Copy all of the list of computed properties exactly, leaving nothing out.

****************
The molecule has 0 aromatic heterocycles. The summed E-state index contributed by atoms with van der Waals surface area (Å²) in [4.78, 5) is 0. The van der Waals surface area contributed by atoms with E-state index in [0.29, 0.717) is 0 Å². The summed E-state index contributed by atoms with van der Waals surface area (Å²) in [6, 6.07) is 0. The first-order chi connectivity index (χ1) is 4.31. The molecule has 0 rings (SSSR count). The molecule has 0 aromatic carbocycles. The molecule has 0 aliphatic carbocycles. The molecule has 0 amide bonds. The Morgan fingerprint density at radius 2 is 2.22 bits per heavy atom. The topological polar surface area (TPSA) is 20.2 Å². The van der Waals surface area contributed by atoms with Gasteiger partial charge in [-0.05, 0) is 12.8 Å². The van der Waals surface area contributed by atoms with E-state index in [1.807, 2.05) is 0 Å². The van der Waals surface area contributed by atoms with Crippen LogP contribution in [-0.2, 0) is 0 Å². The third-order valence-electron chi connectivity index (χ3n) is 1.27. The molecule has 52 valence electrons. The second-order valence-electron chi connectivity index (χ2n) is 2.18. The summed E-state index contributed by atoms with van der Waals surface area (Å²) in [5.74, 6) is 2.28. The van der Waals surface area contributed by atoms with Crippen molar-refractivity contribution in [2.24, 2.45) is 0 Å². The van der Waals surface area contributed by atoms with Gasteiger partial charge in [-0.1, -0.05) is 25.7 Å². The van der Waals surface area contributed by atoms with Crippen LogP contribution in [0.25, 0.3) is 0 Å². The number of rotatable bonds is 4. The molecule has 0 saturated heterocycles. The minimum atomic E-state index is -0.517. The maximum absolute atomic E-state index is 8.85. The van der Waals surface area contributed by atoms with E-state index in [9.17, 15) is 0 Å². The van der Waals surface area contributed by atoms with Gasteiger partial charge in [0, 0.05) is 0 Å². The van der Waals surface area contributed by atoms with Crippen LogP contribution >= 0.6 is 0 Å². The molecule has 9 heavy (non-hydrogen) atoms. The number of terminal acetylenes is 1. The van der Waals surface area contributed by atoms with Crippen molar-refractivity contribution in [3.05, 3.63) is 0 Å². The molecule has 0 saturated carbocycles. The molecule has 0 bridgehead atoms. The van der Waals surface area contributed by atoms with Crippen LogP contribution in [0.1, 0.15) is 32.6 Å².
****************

The molecule has 0 aromatic heterocycles. The summed E-state index contributed by atoms with van der Waals surface area (Å²) in [4.78, 5) is 0. The van der Waals surface area contributed by atoms with E-state index in [0.29, 0.717) is 0 Å². The summed E-state index contributed by atoms with van der Waals surface area (Å²) in [6, 6.07) is 0. The first-order chi connectivity index (χ1) is 4.31. The molecule has 0 rings (SSSR count). The molecule has 0 aromatic carbocycles. The molecule has 0 aliphatic carbocycles. The molecule has 0 amide bonds. The Morgan fingerprint density at radius 2 is 2.22 bits per heavy atom. The topological polar surface area (TPSA) is 20.2 Å². The van der Waals surface area contributed by atoms with Gasteiger partial charge in [-0.05, 0) is 12.8 Å². The van der Waals surface area contributed by atoms with E-state index in [1.807, 2.05) is 0 Å². The van der Waals surface area contributed by atoms with Crippen LogP contribution in [-0.2, 0) is 0 Å². The third-order valence-electron chi connectivity index (χ3n) is 1.27. The molecule has 52 valence electrons. The second-order valence-electron chi connectivity index (χ2n) is 2.18. The summed E-state index contributed by atoms with van der Waals surface area (Å²) in [5.74, 6) is 2.28. The van der Waals surface area contributed by atoms with Crippen molar-refractivity contribution in [2.24, 2.45) is 0 Å². The van der Waals surface area contributed by atoms with Gasteiger partial charge in [-0.1, -0.05) is 25.7 Å². The van der Waals surface area contributed by atoms with Crippen LogP contribution in [0.25, 0.3) is 0 Å². The number of rotatable bonds is 4. The molecule has 0 saturated heterocycles. The minimum atomic E-state index is -0.517. The maximum absolute atomic E-state index is 8.85. The van der Waals surface area contributed by atoms with E-state index in [9.17, 15) is 0 Å². The van der Waals surface area contributed by atoms with Gasteiger partial charge in [0, 0.05) is 0 Å². The van der Waals surface area contributed by atoms with Crippen LogP contribution >= 0.6 is 0 Å². The molecule has 9 heavy (non-hydrogen) atoms. The number of terminal acetylenes is 1. The van der Waals surface area contributed by atoms with Crippen molar-refractivity contribution in [3.05, 3.63) is 0 Å². The molecule has 0 saturated carbocycles. The molecule has 0 bridgehead atoms. The van der Waals surface area contributed by atoms with Crippen LogP contribution in [0.1, 0.15) is 32.6 Å².